Monday, August 19, 2013

Sara M. Jones Confederate Widow's Application--20 Pages!.

Sara M. Jones Confederate Widow's Application--20 Pages!

In my blog of 15September;postID=1781065888685571887;onPublishedMenu=overview;onClosedMenu=overview;postNum=2;src=postname I discussed learning that my maternal gggrandfather had been in the Confederate Army by virtue of discovering his wife's application for a Confederate pension.  Initially, I was so excited in learning this news that I didn't look carefully and note that The page I was looking at was 95 of 475.  Thus, there were additional pages to the document.  To be exact there were 20 pages of documents in the package which provided a wealth of information.  

It was brought to my attention about the additional pages when I was giving a presentation to the Computer Genealogy Society of San Diego on Saturday morning, 17 September and recounting how I had found the document quite serendipitously, but that I needed to do more research on the document because I just had the first page.  I was then pointed out to me that I might be able to see it by clicking on the forward arrow on the image.  Sure enough, the additional documents in the package were also on line.  I felt a little dumb for not noticing that; but very happy about the contents that were revealed.  

I haven't had a chance to completely analyze all the documents; but there appear to be two applications--one in 1908 when her husband died and another in 1930.  Apparently she wasn't granted the pension in 1908, yet the 1930 application stated that she had not previously applied for a pension and been rejected.  She had to swear that she did not own a home with a value greater than $2000, nor did she have any property or accounts worth more than $1000 or receive any income over $300 per year.  She also had to have continued to live in Texas since his death.  Her application with all the statements verifying the above had to been Sworn to and signed by a Judge and County Commissioners.  I doubt very seriously that an individual applying for a military pension today would have to get it witnessed and signed by a judge verifying the information was correct!

Interestingly, the 1908 application was titled "Application of Indigent Widow of Soldier or Sailor of the late Confederacy. . . . ."; whereas, the 1930 application read "Widow's Application for Confederate Pension"; but the income and personal wealth requirements were both the same.  The probably became a little more tactful and dropped the word "Indigent" from the title.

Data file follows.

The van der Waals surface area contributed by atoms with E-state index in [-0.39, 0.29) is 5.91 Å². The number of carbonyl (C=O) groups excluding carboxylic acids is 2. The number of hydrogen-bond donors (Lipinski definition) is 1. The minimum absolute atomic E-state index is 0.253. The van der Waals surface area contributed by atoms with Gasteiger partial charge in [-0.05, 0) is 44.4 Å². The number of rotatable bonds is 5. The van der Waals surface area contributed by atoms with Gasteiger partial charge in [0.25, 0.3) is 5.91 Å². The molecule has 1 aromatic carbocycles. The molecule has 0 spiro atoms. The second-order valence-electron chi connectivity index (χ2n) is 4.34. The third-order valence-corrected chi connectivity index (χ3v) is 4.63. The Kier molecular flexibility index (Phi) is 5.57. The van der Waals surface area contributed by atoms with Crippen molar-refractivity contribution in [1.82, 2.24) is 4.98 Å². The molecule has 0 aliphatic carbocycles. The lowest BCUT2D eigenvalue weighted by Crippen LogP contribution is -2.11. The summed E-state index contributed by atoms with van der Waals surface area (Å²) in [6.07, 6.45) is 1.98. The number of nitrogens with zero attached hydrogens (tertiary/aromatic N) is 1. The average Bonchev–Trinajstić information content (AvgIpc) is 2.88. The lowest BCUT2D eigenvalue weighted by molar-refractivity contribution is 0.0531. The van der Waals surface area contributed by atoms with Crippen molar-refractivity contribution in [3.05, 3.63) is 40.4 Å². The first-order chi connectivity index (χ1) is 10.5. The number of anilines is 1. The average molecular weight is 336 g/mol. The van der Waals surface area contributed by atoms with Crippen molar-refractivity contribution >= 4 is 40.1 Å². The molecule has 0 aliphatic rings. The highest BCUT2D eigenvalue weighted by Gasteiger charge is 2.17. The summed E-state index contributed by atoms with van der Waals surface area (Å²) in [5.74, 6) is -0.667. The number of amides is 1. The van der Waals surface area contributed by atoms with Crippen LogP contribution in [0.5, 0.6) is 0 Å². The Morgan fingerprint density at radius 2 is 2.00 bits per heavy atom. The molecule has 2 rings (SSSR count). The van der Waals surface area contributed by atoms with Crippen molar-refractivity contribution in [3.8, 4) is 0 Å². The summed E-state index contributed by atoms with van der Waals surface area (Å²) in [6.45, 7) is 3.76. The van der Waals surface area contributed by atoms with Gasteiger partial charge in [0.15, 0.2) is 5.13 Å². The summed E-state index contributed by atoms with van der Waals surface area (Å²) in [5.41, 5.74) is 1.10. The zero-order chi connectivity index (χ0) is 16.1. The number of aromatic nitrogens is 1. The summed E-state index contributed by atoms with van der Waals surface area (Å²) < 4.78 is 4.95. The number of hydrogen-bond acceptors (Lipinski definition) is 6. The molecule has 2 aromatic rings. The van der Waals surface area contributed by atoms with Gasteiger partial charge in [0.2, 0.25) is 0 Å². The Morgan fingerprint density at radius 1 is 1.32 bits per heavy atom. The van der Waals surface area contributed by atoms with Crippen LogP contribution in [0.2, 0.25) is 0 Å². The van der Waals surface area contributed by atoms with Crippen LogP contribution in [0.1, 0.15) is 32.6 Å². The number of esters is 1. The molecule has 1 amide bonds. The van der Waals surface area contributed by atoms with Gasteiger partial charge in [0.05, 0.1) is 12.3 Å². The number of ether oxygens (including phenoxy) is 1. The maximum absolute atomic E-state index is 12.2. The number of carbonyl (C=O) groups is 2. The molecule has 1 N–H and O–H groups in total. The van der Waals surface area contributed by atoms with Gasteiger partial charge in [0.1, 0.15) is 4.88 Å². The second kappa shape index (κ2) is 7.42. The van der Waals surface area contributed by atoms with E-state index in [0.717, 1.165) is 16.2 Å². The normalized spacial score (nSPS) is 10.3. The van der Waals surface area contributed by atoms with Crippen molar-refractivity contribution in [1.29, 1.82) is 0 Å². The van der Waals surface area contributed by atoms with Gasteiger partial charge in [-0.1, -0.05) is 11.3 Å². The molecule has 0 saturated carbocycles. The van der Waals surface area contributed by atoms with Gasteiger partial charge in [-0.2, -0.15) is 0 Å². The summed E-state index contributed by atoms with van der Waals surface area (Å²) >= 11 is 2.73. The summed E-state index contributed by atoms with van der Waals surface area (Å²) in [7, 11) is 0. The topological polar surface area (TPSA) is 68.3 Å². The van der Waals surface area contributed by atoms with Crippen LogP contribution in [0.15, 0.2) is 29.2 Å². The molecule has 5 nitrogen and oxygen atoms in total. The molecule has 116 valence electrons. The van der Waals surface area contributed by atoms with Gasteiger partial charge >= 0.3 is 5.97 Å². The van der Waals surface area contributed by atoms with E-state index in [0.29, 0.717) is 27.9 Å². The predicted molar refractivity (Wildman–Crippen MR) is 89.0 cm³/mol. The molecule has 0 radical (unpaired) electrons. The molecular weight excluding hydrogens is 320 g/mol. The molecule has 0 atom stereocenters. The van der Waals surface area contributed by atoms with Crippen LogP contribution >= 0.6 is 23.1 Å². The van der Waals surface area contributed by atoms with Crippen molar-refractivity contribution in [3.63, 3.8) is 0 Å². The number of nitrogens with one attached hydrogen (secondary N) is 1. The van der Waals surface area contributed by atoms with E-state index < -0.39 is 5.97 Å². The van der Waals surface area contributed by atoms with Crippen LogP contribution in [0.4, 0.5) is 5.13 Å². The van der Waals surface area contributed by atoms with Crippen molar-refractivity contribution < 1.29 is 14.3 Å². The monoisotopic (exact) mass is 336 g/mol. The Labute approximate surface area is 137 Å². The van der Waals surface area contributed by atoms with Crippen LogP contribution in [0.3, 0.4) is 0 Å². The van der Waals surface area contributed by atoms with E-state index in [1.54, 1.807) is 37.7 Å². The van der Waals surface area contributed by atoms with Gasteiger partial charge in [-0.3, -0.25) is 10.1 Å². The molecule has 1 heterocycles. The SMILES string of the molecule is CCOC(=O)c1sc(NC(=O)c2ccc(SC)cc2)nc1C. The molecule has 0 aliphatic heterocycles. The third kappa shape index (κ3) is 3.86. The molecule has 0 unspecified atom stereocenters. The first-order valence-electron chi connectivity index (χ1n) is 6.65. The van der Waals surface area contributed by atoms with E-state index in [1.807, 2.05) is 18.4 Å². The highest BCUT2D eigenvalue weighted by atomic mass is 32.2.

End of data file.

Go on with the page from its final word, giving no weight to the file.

There were also several letters from the State of Texas to the War Department in Washington verifying the service of Spear Dean in the Confederate Army.  Interestingly, there were some differences in the responses to some of the letters.  One of the responses in 1909 from the War Department stated "The name S.C. Dean has not been found on the rolls, on file in this office. . . . . . .".  However, in a letter five months later they replied "The records show that Spear C. Dean, private, Company F. 34th Texas Cavalry, confederate States Army, was enlisted February 1, 1862. . . . . . ."  Also, in a couple of instances response letters from the War Department or Comptrollers office state that "Mrs. Dean states in her application that Spear Dean drew a confederate pension; but this office has been unable to locate his application. . . ".

The files contained letters from Sara and Spear's granddaughter to confirm Spear's service as they were applying for membership in the "Texas Division United Daughters of the Confederacy", so perhaps some of my ancestors also had an interest in their family history!

Sarah wasn't granted the pension until 1930, when she was 95 years old.  She died in 1935 just three months short of her 100th birthday.  Not sure why the pension was denied in 1908; but that would have been another 22 years of pension payments!  None of the documents stated the amount of the pension.  I am sure it wasn't a lot, as Spear only served for 39 months.  

I feel very fortunate to have discovered this new information about my gggrandparents.  Here I always considered myself a Yankee and little did I know there was some Confederate history in my bloodlines.